Infotainment System: The screen is easy to read, and menus are simple. Our tester had the larger 8" in screen just like the one found in the top trimmed Tucson we tested a few months ago.

Controls: Hyundai controls are some of the best, including the flanking buttons for infotainment, the superb steering wheel controls, and the well-placed knobs and buttons for climate control.




We like the fact that the Kona doesn't look like a lot of small crossovers out there. It's also a great departure from fuglies like the Chevy Trax and the Buick Encore Some elements are a bit busy, but the overall package is very good.

Front: The cascade grille looks great here with the thin driving lights, which are on top, while the headlight clusters and housings underneath are a little overdone.

Rear: The thin LED taillights are a nice touch, but we don't like the backup lights and reflector clusters that have a black surround that blends with the rear fender trim. It's just a bit too busy for our liking.

Profile: Here's a floating roof style we can get behind since it's less dramatic than vehicles like the Nissan Murano. The body crease and front and rear haunches look good, too. A tidbit of ruggedness to balance out the sportiness is nice.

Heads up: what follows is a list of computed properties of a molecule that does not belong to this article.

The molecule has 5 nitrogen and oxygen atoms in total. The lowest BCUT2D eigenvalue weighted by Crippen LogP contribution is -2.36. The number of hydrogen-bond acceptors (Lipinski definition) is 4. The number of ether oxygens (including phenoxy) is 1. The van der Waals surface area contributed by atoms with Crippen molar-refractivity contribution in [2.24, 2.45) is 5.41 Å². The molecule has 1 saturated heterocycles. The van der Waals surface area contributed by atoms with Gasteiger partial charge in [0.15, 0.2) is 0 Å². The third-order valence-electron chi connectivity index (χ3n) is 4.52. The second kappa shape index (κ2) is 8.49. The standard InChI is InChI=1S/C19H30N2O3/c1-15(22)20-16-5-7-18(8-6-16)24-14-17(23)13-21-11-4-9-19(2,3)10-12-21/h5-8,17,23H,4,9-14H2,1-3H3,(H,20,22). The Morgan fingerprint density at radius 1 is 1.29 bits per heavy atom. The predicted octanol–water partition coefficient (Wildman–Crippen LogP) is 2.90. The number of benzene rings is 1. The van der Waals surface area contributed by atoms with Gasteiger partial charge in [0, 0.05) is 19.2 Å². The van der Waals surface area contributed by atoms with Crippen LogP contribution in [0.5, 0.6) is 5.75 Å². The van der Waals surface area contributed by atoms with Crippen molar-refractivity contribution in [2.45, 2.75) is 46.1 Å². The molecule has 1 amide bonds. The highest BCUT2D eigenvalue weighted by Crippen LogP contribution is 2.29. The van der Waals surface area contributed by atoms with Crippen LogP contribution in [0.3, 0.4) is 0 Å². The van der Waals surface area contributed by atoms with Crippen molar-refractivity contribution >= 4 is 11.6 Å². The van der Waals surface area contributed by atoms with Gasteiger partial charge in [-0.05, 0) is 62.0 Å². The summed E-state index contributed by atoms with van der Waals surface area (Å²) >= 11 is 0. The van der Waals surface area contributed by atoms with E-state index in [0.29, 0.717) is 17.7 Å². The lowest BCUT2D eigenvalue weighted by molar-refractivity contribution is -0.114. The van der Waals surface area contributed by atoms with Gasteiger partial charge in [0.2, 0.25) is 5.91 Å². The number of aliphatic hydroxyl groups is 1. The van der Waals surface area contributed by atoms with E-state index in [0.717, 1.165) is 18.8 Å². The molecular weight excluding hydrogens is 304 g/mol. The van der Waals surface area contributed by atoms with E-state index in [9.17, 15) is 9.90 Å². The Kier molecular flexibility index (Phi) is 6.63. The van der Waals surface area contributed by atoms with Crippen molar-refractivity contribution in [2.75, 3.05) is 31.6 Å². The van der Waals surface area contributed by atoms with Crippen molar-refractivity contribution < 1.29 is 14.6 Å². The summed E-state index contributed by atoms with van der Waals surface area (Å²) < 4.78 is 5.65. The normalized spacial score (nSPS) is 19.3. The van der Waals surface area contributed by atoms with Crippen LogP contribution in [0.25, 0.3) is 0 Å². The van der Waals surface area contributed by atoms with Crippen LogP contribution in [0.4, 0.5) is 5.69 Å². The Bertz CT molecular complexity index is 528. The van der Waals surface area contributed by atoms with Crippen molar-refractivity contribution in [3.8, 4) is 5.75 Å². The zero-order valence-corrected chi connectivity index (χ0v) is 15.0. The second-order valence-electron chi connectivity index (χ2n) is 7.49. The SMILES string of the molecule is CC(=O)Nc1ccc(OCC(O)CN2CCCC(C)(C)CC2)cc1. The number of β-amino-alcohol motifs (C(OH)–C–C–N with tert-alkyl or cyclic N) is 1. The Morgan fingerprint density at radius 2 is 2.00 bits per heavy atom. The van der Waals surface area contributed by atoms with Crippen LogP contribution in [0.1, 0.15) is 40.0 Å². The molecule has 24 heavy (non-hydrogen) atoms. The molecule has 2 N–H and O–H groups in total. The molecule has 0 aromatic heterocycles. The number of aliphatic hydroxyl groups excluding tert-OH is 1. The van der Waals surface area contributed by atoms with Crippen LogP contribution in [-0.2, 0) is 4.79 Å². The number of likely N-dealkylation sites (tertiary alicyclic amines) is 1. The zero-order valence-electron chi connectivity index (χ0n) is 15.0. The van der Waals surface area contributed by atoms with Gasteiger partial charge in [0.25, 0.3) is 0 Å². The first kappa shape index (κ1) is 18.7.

Cabin: Though there are some cheap and hard plastics, as can be expected, the overall execution is very good. We like the contrast piping around the seats, as well as contrast trim around the vents and the shift boot. It's playful without being weird.




It's not cavernous inside, but the Kona does a great job with the front seat occupants. As expected, the 2nd row passengers don't fare quite as well due to the Kona's compact size.

Front Seats: The Kona's front seats are very good with solid support and cushioning. The leather isn't super soft, but it's still pretty good. Seat backs are wide and plush.

Rear Seats: Though there isn't a ton of legroom, the seats are pretty good, and even the middle position is decent. Full-sized adults may have a hard time over longer distance.s

NVH (noise/vibration/harshness): There's some road noise at highway speeds, and you can certainly hear the engine when it's pushed, but the Kona is well-built and didn't exhibit any errant noises.

Visibility: Visibility is quite good out the front and sides. The thick C-pillars make things tough out the back, and there's only a tiny rear side window, making things tough when changing lanes. The blind spot monitor is a huge help.

Climate: The system works well with plenty of air volume and quick heating. The heated front seats are also plenty warm.